Is Standard Chartered PLC A Safe Dividend Investment?

Standard CharteredIt’s easy to see why investors head for Asia-focused banking company Standard Chartered (LSE: STAN) when they are hunting for an income stream. After all, at today’s share price of 1202p, the forward dividend yield is running at about 4.5% for 2015 and City analysts expect underlying earnings to cover the payout around 2.3 times that year.

However, a peek at the four-year share-price chart reveals a slipping share price and I think that’s what we should expect from out-and-out cyclical companies like Standard Chartered mid-macro-economic cycle.

How is that dividend paid?

The thing to remember about dividends is the only thing that pays them is cash. If a company doesn’t have the cash, it can’t pay the dividend, so it follows that a company paying a dividend is showing that its cash flow is sound, right? 

Wrong. Companies seem to pay dividends for all sorts of reasons, even if they don’t have enough cash coming in. When we look at Standard Chartered’s recent trading we see a record of rising profits, with cash flow that has bounced back from its post-financial crisis lows. That seems a better performance on cash flow than some of the firm’s London-listed banking peers:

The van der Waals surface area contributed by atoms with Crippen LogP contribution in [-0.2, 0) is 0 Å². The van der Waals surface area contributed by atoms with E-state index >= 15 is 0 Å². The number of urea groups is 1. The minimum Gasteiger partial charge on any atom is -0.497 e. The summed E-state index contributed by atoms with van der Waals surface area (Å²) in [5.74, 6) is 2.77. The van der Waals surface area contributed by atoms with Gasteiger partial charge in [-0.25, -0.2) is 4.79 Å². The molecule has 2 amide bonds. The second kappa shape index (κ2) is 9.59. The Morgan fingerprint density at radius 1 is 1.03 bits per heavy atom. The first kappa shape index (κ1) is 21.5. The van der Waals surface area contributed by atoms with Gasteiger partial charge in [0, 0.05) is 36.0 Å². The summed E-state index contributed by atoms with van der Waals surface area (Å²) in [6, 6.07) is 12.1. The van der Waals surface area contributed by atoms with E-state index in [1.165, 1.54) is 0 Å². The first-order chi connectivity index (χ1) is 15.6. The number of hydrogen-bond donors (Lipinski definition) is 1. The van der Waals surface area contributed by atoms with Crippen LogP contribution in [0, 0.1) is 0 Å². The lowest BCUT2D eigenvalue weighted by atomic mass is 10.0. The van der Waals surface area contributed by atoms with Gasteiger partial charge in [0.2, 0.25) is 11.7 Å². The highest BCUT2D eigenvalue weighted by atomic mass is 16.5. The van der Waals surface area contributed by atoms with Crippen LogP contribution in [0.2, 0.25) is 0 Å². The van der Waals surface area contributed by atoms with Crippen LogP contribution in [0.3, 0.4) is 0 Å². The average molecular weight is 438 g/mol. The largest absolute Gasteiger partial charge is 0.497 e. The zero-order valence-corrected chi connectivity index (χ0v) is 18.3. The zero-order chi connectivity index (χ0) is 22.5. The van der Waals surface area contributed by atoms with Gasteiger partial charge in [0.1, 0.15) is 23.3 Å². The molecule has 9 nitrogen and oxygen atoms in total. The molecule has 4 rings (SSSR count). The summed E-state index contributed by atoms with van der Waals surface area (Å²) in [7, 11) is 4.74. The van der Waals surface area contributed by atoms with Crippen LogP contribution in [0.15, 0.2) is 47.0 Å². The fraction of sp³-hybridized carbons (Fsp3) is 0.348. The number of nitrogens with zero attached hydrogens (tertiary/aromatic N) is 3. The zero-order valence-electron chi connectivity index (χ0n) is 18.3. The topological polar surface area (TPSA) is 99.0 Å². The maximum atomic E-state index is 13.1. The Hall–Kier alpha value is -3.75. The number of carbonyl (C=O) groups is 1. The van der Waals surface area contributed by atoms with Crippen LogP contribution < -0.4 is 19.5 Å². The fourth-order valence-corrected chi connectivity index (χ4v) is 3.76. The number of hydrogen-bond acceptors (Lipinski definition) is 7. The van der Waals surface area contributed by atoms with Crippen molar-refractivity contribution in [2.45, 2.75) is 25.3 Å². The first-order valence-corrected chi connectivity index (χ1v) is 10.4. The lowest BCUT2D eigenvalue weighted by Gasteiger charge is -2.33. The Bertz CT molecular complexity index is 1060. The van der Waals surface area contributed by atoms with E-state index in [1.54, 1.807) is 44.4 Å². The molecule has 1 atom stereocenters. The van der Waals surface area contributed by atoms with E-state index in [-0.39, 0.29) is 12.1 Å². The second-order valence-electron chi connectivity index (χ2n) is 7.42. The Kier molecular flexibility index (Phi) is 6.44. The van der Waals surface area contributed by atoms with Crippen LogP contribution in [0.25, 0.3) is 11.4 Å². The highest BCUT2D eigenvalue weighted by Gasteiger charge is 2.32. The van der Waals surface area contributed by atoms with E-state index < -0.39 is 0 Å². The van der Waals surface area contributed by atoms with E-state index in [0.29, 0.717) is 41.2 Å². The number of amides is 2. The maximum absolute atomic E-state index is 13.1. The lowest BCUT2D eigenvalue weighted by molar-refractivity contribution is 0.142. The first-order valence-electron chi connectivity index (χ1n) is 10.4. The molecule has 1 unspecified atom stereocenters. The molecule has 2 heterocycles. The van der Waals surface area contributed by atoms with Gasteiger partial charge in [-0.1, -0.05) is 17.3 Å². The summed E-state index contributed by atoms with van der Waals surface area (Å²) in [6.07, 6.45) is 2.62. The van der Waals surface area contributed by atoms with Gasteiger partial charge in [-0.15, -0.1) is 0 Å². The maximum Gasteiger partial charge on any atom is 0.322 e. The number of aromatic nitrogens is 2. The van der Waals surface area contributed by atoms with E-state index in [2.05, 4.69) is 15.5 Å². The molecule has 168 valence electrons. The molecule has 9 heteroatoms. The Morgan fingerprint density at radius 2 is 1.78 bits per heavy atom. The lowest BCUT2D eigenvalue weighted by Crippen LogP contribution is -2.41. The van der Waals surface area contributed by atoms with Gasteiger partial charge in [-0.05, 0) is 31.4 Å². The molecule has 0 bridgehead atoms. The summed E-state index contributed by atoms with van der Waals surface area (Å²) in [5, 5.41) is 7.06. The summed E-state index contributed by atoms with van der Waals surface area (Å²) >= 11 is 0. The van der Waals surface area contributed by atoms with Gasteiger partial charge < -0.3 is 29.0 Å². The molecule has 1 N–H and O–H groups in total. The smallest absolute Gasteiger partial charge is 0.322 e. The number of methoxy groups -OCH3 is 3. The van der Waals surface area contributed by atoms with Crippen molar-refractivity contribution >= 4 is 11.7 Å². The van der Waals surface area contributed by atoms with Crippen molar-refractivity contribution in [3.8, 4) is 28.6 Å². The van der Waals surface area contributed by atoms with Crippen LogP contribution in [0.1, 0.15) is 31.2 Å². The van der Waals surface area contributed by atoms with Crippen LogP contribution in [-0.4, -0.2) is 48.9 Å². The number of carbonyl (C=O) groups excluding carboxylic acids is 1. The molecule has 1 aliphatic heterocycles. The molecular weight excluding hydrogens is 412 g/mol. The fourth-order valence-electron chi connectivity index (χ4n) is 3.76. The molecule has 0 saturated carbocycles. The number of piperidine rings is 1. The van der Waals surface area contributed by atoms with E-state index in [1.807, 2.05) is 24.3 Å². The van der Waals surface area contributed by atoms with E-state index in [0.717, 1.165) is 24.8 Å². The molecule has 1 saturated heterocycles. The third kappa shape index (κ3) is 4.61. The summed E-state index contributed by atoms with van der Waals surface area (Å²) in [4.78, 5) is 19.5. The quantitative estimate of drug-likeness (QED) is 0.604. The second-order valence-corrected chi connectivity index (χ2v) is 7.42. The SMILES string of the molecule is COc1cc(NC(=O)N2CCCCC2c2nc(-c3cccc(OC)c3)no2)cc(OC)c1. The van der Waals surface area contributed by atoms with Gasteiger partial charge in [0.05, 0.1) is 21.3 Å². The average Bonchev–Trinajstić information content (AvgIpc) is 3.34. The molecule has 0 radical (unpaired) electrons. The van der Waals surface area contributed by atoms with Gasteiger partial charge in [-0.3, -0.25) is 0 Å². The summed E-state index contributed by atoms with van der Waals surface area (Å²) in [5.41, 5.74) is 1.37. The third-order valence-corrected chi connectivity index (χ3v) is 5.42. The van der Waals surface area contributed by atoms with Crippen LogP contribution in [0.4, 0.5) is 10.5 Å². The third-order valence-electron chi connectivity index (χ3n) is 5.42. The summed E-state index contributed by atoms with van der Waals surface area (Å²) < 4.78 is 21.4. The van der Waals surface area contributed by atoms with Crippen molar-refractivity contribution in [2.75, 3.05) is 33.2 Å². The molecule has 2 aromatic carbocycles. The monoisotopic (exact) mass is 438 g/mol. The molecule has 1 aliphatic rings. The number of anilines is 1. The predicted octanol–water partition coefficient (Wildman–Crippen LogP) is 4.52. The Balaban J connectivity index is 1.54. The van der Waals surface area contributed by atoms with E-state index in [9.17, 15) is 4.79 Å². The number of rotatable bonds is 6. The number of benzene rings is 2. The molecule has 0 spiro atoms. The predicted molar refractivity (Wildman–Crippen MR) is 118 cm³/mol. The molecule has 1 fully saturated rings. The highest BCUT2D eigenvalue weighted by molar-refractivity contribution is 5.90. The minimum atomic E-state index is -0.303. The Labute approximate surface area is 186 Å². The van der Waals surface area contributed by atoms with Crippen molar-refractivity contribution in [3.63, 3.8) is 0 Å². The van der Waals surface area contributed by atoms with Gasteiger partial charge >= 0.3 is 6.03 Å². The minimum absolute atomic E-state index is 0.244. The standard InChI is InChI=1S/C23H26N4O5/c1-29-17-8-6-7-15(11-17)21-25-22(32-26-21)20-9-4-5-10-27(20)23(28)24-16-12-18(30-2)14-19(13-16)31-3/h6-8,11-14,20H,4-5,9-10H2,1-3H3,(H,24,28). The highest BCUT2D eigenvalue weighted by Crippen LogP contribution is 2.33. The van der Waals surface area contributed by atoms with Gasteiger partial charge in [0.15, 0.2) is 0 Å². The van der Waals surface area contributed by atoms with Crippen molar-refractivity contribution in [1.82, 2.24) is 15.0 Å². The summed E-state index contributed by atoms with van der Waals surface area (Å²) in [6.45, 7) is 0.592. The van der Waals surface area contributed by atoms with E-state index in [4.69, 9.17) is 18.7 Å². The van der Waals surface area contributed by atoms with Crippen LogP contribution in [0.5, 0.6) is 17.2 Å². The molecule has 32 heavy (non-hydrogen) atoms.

2009 2010 2011 2012 2013
Operating profit ($m) 5,130 6,080 6,701 8,061 8,584
Net cash from operations ($m) (4,754) (16,635) 18,370 17,863 9,305

Standard Chartered is big in emerging markets and derives about 82% of its operating profit from Asia and 10% from Africa. Recent well-reported jitters in up-and-coming regions of the world can’t be helping the share price but, as with all cyclical companies, there’s probably a valuation-compression dynamic fighting against total investor returns as the macro-economic cycle rolls out.

Dividend growth

 Standard Chartered’s progress on earnings and cash flow reflects in the record of rising dividends:

  2009 2010 2011 2012 2013
Dividends per share (cents) 66 70 76 84 86

So, we have a return from dividend income battling it out with attrition from a slipping share price to nullify total returns. That’s the problem with investing in cyclical companies; they are tricky, particularly when we miss the early stage of a cyclical up leg where the cyclical firms tend to provide the biggest shareholder gains.

Over the top of all of that with Standard Chartered, we have the odour of potential strong growth thanks to the firm’s strong position in fast-growing regions.

What now?

The cyclicality of the finance sector keeps me out of most banking shares, even Standard Chartered. They are just too difficult to time.  

Instead, I'm also looking at three companies that look set to do well this year. In fact, the Motley Fools top team of share analysts reckons these three could be among the best picks for 2014 and beyond.

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Kevin Godbold has no position in any shares mentioned. The Motley Fool owns shares of Standard Chartered.